Thus the belief that the PIRA should cease all its activities in the ROI was not a view held by just the usual suspects who have always opposed them, but as I have already said, came from people across the political spectrum and this group was growing by the day. Thus there was a real opportunity to bring pressure to bear on the PRM to stand down all volunteers who live within the geographical area that covers the ROI and cease all military activity within the said same state. If the PRM were to organise this, it would surely prove their good will as far as decommissioning their weaponry is concerned, and prove that if threats and demands are not present, they are prepared to move forward on the very complex and emotive issue of decommissioning and standing the PIRA down. After all the darkness brought about by the lack of progressive political movement during the past month, for a brief period it looked as if some light may be about to seep in.

However instead of concentrating on what is possible, many of the ROI leading politicians went off at the most ridiculous tangent. At the head of which, mounted on what looks to me suspiciously like Don Quixote faithful barn horse, Rocinante, sits the ROI Justice Minister Michael McDowell, safe in his belief that the PRM is a kin to a windmill only masquerading as a dangerous giant. Did he and his faithful Sancho Panzas call for realisable demands, and if so did they allow leading members of the PRM enough wriggle room to act upon them? Did they hell as like, they blundered in demanding that Mr Mitchell McLaughlin condemns as criminals the volunteers who ordered and carried out the killing of poor Mrs McConville? They did this in the full knowledge that if Mr McLaughlin were to do this, he would be denying the whole history of his movement, be spitting on the graves of Republican martyrs such as the ten hunger strikers, plus the hundreds of men and women who endured many prison protest down the years, the purpose of which was to demand political status and finally McLaughlin would be all but placing the SF party President Gerry Adams head on the block. As Adams was allegedly a senior Provisional officer in Belfast at the time of Mrs McConville death. Not surprisingly Mr McLaughlin declined to step forward and help destroy the movement he has worked tirelessly building for most of his adult life.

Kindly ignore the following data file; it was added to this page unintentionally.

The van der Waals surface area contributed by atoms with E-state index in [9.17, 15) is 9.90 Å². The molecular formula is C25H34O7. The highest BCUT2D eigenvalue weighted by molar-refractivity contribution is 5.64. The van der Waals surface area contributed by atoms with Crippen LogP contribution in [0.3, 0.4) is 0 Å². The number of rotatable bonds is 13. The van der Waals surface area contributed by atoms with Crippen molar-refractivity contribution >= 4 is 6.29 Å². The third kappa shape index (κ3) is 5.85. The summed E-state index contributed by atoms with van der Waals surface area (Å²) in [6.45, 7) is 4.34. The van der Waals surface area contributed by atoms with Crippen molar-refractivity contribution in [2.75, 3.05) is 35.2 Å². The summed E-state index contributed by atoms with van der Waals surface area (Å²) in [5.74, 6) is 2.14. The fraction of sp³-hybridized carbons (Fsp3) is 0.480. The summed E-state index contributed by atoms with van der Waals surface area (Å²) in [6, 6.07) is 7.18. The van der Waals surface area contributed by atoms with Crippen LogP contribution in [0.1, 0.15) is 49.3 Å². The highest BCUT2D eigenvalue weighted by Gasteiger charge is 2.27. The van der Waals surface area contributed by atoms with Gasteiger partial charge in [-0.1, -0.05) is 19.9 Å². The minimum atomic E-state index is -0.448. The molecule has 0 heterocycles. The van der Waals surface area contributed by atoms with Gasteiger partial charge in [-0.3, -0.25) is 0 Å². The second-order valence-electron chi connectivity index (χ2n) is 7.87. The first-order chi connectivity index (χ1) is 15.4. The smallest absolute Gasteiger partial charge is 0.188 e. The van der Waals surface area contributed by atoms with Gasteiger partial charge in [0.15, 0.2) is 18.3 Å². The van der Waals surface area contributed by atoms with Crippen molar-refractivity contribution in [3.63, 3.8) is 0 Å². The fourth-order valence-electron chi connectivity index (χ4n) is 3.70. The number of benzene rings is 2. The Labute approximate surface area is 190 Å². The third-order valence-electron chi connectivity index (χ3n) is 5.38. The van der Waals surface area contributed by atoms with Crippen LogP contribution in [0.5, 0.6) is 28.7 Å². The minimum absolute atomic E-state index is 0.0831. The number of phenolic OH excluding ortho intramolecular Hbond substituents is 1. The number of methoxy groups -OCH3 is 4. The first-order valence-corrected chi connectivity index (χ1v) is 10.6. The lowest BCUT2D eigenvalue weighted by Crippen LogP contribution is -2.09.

So, perhaps as Mr McDowell intended with his grand standing, he has in reality achieved nothing as far as moving the PRM into accepting the PIRA has outlived its usefulness. The ROI's very own windmill cruncher has achieved little, but his handiwork has managed to achieve something, even if like many opportunist politicians before him it was unintended. He has managed to sow doubts in the minds of many of the people in the coalition that has emerged in recent times that I mentioned above. For if he and those that support him in the media believe what motivates many of these people is to publicly humiliate and criminalise all those who have been through the ranks of the PIRA, then they are badly misled. The majority will simply not go down that road, for how could they, as many within their ranks were themselves at one time volunteers and feel no need to apologise for being so.